As cities across the country struggle through tumultuous economic and demographic changes, many find themselves asking the same hard question: How do we prevent our housing stock from falling into further disrepair? This question cuts to the very core of what it means to be a city, as housing blight depresses much of our communities’ financial, demographic, and economic fortunes. Fortunately, several cities like New Orleans and Detroit have developed a set of answers to this vexing question as they have turned to digital technology and the promise of big data to offer potential solutions to the challenges of housing blight. Now, other cities are looking to replicate their success, hoping to find in their own data the answers to their housing woes.
This paper will serve as a guide for cities interested in employing data analytics as a way to combat housing blight. Relying on multiple case studies as well as interviews with experts in the field, this report provides local decisionmakers with a set of recommendations for how they can develop a data solution tailored to their local needs. Part I introduces the reader to the issue of blight and discusses why it has proven so vexing for so many cities. Part II describes the role data can play in helping to target housing blight, and introduces the various case studies from which this paper pulls its recommendations. Part III closes with a set of five action steps that cities interested in developing a blight-targeting data solution can follow to get their project off the ground.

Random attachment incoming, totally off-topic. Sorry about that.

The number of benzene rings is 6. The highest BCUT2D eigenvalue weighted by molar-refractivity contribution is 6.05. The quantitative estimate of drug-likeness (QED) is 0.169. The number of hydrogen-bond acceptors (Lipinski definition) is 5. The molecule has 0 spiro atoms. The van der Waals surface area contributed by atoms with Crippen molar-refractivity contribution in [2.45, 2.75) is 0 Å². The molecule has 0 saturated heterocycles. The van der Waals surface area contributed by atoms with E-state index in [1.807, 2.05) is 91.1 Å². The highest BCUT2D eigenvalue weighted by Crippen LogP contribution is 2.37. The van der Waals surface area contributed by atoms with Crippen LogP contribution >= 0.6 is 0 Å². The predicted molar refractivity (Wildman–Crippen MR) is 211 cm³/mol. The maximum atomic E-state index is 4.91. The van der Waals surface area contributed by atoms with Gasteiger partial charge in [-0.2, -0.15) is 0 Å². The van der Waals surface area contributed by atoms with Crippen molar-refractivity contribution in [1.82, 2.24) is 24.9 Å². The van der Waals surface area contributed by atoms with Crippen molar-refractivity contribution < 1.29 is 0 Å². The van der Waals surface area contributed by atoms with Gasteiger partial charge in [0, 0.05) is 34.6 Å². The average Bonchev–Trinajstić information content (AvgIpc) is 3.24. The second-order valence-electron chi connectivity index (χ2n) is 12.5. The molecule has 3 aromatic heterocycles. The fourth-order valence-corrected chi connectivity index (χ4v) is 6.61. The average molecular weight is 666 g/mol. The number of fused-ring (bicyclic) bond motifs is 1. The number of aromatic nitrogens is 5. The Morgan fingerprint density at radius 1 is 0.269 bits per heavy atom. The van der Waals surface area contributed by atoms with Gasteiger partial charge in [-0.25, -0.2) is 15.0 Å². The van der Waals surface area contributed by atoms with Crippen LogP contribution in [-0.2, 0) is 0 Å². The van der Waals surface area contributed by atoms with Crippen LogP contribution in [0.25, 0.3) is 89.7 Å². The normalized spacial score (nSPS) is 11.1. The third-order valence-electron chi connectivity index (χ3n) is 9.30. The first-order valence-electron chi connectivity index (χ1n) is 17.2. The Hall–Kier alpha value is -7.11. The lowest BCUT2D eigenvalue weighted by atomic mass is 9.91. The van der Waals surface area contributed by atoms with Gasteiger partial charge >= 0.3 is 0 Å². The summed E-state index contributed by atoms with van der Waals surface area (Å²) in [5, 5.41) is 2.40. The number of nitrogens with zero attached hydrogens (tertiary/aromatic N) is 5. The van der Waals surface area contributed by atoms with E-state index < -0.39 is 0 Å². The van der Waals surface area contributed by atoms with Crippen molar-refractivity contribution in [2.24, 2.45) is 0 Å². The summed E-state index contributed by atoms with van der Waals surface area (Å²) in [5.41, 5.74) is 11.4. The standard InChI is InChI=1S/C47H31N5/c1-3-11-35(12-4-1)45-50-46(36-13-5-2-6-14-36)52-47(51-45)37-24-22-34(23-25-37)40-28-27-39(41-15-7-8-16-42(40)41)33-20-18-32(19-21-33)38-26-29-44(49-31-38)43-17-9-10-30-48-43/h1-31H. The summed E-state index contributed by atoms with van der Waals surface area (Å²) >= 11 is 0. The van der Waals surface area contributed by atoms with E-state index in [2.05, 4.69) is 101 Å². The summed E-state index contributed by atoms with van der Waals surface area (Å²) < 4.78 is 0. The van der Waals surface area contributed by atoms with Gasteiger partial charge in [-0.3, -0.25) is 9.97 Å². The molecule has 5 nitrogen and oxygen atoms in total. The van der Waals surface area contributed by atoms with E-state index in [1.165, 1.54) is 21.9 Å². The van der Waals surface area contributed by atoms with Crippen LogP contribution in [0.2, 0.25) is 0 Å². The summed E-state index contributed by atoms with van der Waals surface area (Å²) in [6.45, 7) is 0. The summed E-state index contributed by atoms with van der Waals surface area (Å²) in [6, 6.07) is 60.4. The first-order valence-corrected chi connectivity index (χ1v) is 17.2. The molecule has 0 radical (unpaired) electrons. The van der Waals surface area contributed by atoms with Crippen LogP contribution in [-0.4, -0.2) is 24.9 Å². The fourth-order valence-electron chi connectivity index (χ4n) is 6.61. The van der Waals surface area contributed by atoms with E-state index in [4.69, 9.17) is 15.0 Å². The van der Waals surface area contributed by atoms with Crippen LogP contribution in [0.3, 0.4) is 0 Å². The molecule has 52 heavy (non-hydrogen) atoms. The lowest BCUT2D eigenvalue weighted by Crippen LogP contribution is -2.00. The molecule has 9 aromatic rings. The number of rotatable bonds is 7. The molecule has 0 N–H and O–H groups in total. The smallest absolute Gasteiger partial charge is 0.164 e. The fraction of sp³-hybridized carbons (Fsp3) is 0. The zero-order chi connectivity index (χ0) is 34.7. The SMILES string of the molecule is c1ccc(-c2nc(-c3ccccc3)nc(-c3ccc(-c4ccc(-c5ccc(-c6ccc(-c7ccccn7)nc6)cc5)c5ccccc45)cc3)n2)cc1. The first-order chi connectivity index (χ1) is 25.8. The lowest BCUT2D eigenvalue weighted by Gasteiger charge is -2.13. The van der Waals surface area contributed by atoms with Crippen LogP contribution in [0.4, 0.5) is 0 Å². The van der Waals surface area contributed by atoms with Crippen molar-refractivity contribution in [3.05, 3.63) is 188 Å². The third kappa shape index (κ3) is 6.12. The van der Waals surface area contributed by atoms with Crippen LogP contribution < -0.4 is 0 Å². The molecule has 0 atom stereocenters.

This is a working paper of the Responsive Communities project produced by Harvard Law Student Bradley Pough and Harvard School of Engineering and Applied Sciences Student Qian Wan. This paper is a product of the students' work in the HLS Responsive Communities Lab course, co-led by Susan Crawford and Waide Warner.